New coating process for implants reduces infection risk

Finnish researchers have developed a new surface treatment process for orthopedic and dental implants that may reduce the risk of infection.

Implants are commonly made from titanium alloys, which are made porous to prepare them for medical use. While this ensures good contact between the implant and bone, it also allows bacteria to adhere and grow both on the surface as well as inside, leading to an increased risk of infection. An estimated 10% to 15% of postimplant complications are caused by bacterial infections.

A thin coating of a biomaterial called hydroxyapatite (HAP) or bioactive glass (BAG) is typically applied to orthopedic and other implants to alter the surface properties. These coatings improve the body's ability to recognize a foreign object in a more amicable way and promote implant integration into surrounding tissues. Excessive stresses can cause premature cracking and removal of the coating layer during the heat treatment process, which can lead to an increased risk of infection, according to the researchers from Aalto University.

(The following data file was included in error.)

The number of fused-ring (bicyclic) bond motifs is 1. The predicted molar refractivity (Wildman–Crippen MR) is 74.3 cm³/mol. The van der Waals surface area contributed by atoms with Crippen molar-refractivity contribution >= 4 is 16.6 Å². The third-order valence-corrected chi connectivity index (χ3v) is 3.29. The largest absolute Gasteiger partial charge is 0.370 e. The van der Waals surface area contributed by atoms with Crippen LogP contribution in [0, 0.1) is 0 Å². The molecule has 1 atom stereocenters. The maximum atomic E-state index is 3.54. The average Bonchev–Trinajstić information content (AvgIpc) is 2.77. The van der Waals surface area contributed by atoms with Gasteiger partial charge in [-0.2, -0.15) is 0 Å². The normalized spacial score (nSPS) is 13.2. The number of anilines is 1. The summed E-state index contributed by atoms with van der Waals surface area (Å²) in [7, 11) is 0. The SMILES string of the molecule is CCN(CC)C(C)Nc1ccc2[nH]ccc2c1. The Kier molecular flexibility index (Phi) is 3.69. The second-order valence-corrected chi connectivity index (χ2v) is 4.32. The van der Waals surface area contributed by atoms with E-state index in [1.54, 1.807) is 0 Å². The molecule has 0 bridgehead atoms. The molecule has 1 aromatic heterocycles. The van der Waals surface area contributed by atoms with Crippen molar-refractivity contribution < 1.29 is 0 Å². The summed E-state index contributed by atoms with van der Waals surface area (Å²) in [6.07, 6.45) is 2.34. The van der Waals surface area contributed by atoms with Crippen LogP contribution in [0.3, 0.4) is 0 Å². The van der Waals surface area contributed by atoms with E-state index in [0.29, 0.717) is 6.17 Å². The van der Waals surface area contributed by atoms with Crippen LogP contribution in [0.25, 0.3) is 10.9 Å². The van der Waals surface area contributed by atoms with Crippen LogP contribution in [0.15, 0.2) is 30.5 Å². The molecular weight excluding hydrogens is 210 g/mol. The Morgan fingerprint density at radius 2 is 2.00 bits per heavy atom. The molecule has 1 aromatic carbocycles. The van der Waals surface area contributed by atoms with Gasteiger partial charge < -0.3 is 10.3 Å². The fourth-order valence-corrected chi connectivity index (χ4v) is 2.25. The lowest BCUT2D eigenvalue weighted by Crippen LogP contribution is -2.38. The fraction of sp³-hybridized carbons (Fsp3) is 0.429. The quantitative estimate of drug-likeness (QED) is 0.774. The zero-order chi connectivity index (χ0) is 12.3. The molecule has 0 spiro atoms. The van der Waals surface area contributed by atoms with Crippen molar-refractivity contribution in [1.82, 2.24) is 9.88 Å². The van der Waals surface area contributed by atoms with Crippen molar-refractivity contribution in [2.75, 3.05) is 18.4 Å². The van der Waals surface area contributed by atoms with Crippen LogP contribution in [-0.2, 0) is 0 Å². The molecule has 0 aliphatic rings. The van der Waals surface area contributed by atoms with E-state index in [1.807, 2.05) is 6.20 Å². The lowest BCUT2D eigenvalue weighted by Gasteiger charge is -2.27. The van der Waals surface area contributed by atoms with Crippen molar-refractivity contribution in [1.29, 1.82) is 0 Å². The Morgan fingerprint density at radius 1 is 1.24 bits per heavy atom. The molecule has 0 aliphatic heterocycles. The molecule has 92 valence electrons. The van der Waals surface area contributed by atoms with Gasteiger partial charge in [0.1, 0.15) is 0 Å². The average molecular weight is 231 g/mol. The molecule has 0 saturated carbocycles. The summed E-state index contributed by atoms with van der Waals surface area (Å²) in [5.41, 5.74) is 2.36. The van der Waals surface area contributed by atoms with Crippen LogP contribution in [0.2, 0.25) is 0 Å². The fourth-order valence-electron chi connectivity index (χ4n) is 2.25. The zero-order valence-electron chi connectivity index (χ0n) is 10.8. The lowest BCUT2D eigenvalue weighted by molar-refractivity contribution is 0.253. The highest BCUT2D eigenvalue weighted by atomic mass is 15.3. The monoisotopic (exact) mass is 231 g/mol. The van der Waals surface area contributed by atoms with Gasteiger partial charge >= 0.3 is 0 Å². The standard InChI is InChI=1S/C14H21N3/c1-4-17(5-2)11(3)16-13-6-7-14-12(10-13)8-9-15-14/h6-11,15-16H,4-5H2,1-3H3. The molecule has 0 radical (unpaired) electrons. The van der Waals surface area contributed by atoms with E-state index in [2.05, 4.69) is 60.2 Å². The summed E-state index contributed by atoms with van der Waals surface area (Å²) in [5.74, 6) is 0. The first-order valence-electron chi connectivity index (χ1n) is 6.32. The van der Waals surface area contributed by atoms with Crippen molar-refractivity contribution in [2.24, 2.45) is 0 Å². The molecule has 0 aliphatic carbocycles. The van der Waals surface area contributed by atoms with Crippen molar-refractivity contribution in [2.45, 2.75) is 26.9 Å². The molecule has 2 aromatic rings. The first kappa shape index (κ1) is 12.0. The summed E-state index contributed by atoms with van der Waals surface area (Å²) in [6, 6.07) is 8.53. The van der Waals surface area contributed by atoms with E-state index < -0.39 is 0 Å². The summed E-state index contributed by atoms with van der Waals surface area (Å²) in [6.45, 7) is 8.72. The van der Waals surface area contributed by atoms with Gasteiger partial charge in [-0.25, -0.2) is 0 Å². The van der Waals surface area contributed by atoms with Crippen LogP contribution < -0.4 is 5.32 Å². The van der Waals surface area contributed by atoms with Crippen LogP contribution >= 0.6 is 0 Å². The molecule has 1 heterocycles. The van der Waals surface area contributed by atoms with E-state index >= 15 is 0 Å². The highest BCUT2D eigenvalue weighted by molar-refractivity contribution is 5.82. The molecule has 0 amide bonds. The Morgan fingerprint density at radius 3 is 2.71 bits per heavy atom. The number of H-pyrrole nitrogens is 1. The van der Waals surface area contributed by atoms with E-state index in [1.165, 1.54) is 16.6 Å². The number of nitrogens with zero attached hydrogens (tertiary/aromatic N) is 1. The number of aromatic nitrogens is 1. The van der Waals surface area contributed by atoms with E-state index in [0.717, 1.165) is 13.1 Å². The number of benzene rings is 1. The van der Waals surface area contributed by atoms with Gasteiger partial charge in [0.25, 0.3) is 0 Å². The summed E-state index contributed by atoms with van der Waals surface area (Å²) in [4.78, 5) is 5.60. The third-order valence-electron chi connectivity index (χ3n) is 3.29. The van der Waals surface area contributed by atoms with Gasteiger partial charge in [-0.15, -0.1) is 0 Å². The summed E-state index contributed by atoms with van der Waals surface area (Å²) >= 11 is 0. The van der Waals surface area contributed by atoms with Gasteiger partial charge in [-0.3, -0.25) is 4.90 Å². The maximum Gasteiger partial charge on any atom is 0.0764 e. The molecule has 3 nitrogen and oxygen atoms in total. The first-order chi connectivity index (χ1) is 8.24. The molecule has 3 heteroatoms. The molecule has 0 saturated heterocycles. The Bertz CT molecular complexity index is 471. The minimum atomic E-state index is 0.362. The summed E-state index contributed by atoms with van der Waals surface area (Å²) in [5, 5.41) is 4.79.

By adding a certain amount of another compound called beta-tricalcium phosphate (β-TCP), such stresses are reduced, preserving the biomaterial coating better, they explained.

Minimizing the risk of coating destruction and bacterial adhesion, and improving cell proliferation, allows the implant surface to achieve its function in an optimal way, according to the researchers.

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